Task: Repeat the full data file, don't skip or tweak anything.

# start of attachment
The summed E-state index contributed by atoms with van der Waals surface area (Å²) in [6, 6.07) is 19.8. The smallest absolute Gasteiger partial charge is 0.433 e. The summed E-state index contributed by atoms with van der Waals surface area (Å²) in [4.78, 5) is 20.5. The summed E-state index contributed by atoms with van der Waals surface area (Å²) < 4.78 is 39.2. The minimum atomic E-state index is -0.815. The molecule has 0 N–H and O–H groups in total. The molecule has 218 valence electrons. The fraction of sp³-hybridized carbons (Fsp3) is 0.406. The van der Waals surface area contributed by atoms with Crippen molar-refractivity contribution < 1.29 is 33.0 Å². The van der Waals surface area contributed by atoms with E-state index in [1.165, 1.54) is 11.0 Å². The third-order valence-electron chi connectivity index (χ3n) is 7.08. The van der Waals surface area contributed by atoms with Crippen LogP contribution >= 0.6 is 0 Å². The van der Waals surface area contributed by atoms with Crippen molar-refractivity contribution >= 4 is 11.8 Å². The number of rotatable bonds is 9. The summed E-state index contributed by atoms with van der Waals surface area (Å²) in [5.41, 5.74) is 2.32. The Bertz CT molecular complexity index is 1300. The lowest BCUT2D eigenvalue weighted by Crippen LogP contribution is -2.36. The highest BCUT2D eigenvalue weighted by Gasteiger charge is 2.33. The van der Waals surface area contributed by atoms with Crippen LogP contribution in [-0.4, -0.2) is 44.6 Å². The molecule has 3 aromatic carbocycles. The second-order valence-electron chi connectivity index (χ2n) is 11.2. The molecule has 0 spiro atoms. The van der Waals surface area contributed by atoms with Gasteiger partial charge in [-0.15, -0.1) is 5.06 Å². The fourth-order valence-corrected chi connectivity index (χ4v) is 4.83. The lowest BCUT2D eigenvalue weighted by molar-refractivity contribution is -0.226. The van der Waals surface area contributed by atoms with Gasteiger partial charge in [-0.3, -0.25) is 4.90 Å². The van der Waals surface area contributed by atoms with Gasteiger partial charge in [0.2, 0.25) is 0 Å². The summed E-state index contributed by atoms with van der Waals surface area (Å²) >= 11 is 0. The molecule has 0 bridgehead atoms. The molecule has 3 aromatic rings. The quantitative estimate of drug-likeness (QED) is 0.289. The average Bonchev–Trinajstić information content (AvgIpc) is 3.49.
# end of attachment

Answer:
The summed E-state index contributed by atoms with van der Waals surface area (Å²) in [6, 6.07) is 19.8. The smallest absolute Gasteiger partial charge is 0.433 e. The summed E-state index contributed by atoms with van der Waals surface area (Å²) in [4.78, 5) is 20.5. The summed E-state index contributed by atoms with van der Waals surface area (Å²) < 4.78 is 39.2. The minimum atomic E-state index is -0.815. The molecule has 0 N–H and O–H groups in total. The molecule has 218 valence electrons. The fraction of sp³-hybridized carbons (Fsp3) is 0.406. The van der Waals surface area contributed by atoms with Crippen molar-refractivity contribution < 1.29 is 33.0 Å². The van der Waals surface area contributed by atoms with E-state index in [1.165, 1.54) is 11.0 Å². The third-order valence-electron chi connectivity index (χ3n) is 7.08. The van der Waals surface area contributed by atoms with Crippen LogP contribution >= 0.6 is 0 Å². The van der Waals surface area contributed by atoms with Crippen molar-refractivity contribution >= 4 is 11.8 Å². The number of rotatable bonds is 9. The summed E-state index contributed by atoms with van der Waals surface area (Å²) in [5.41, 5.74) is 2.32. The Bertz CT molecular complexity index is 1300. The lowest BCUT2D eigenvalue weighted by Crippen LogP contribution is -2.36. The highest BCUT2D eigenvalue weighted by Gasteiger charge is 2.33. The van der Waals surface area contributed by atoms with Crippen LogP contribution in [-0.4, -0.2) is 44.6 Å². The molecule has 3 aromatic carbocycles. The second-order valence-electron chi connectivity index (χ2n) is 11.2. The molecule has 0 spiro atoms. The van der Waals surface area contributed by atoms with Gasteiger partial charge in [-0.15, -0.1) is 5.06 Å². The fourth-order valence-corrected chi connectivity index (χ4v) is 4.83. The lowest BCUT2D eigenvalue weighted by molar-refractivity contribution is -0.226. The van der Waals surface area contributed by atoms with Gasteiger partial charge in [-0.3, -0.25) is 4.90 Å². The van der Waals surface area contributed by atoms with Gasteiger partial charge in [0.2, 0.25) is 0 Å². The summed E-state index contributed by atoms with van der Waals surface area (Å²) >= 11 is 0. The molecule has 0 bridgehead atoms. The molecule has 3 aromatic rings. The quantitative estimate of drug-likeness (QED) is 0.289. The average Bonchev–Trinajstić information content (AvgIpc) is 3.49.